Will I roll a new Beorning for LOTRO?

Lord of the Rings Online’s Update 15 is scheduled for next Wednesday, and while it’ll have plenty of stuff for my Captain to do at the level cap, there’s also the siren’s song of the first new class for the game in a very, very long while: the Beorning.

But will I play one?  I’m wrestling with that very question, my mind making up two lists:


  • It’s a new class with new mechanics — and that’s always a powerful attractor to rolling an alt.
  • I have scads of Turbine Points in the bank, so payment is not an obstacle.
  • I love the new character models (both male and female) and the whole class/race attitude.
  • The shape-shifting aspect is neat and there are many ways to play the class, as it has a nice hybrid feel to it.
  • You can shoot bees.
  • Thwacking with axes is appealing, like playing a barbarian class.
  • There will be TONS of players in low-level zones following the Beorning’s release, probably the biggest influx of such lowbie players since the free-to-play transition.  That would be cool to see.


  • The Beorning is primarily melee with very little in the way of ranged options.  Do I want to face bash stuff again after playing a Captain for so long?
  • If I’m only going to play this class lightly, paying 1000 TP for it seems like an extravagance, if not a waste.
  • My biggest wish would be to have a Beorning race matched up with a different class, which isn’t going to happen right now.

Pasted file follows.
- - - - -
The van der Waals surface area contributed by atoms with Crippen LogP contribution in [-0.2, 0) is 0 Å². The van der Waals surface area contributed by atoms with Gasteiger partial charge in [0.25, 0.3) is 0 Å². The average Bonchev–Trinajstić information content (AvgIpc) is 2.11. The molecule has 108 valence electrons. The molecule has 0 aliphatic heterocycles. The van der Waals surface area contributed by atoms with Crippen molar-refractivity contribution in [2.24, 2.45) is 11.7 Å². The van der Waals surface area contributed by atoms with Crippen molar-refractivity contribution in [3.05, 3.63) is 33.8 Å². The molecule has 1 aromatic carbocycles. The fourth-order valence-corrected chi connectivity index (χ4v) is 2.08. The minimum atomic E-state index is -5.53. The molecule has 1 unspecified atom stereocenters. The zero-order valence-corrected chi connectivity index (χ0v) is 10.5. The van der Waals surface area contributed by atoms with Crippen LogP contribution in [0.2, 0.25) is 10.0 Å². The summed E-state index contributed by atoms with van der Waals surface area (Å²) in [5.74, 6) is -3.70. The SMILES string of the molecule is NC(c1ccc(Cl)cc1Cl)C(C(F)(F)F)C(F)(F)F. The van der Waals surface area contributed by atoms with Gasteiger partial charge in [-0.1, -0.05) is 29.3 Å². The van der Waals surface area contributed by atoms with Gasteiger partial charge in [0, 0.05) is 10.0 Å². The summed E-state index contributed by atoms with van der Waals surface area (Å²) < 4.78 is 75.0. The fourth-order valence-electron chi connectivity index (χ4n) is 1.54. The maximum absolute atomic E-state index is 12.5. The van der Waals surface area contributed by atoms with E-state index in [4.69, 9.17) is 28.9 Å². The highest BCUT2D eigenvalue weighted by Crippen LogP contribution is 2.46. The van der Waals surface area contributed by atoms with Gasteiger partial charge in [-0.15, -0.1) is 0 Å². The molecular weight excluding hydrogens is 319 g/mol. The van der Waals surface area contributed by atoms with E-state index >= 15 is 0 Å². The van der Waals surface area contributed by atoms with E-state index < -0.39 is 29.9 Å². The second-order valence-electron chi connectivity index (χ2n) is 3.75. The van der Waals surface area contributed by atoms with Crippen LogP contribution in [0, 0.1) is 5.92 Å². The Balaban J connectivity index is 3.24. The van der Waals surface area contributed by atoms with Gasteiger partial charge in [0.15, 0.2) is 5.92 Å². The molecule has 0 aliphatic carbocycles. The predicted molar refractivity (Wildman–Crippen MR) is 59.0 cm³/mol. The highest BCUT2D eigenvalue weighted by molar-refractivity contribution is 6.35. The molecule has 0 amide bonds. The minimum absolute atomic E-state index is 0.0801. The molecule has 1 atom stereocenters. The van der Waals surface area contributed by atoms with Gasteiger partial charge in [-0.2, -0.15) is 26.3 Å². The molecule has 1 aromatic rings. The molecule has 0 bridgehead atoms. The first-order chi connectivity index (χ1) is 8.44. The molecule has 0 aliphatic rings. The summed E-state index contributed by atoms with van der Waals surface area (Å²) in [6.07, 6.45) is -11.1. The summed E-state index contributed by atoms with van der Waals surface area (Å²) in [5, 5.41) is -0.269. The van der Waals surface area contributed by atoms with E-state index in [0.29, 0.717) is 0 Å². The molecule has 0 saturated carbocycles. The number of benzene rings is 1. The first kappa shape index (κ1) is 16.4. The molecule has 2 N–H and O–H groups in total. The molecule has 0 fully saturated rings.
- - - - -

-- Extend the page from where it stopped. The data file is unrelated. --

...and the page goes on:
• I played a Druid in WoW.  I do not necessarily want to be looking at Bear Butt(tm) for hours on end again.
  • Bear is the ONLY skin-change option, which might be lore-appropriate but it’s still a bummer.  If I was going to be an animal, bear would be way down on the list.
  • I really don’t know if I have it in me to level a character from 1 to 100 all over again, especially since I have a level 60 Lore-master that is really fun to play and needs my attention.
  • There’s a lot of worry on the forums that the class hasn’t gotten enough testing, especially at higher levels, and might be very rough indeed.

So the answer is… I don’t know.  I probably will buy the class and roll up a character, but it’ll have to convince me via play that it’s worth sticking.  One option that I’m mulling is to make the Beorning my 2015 LOTRO New Year’s resolution — to start one on January 1st and play through to the level cap.  We’ll see.

Winter is coming

fallfallA lot of people express (loudly) their love for the fall season, and while I used to be a huge “spring” guy, in recent years I’ve come around to join the autumnal camp.  I feel very alive and full of energy during this time, as it’s not just a great season to enjoy, but one that puts me in the mindset that — yes — winter is coming.

The fall has so much going for it.  The school year is still new, October is jam-packed full of events (cider mill trips, haunted houses, drives through parks, bonfires), the smell of the leaves decaying is oddly nostalgic, and summer is still coughing up a couple of unseasonably warm days here and there.  This past week we had a couple of 60-plus days and even one 70-degree day.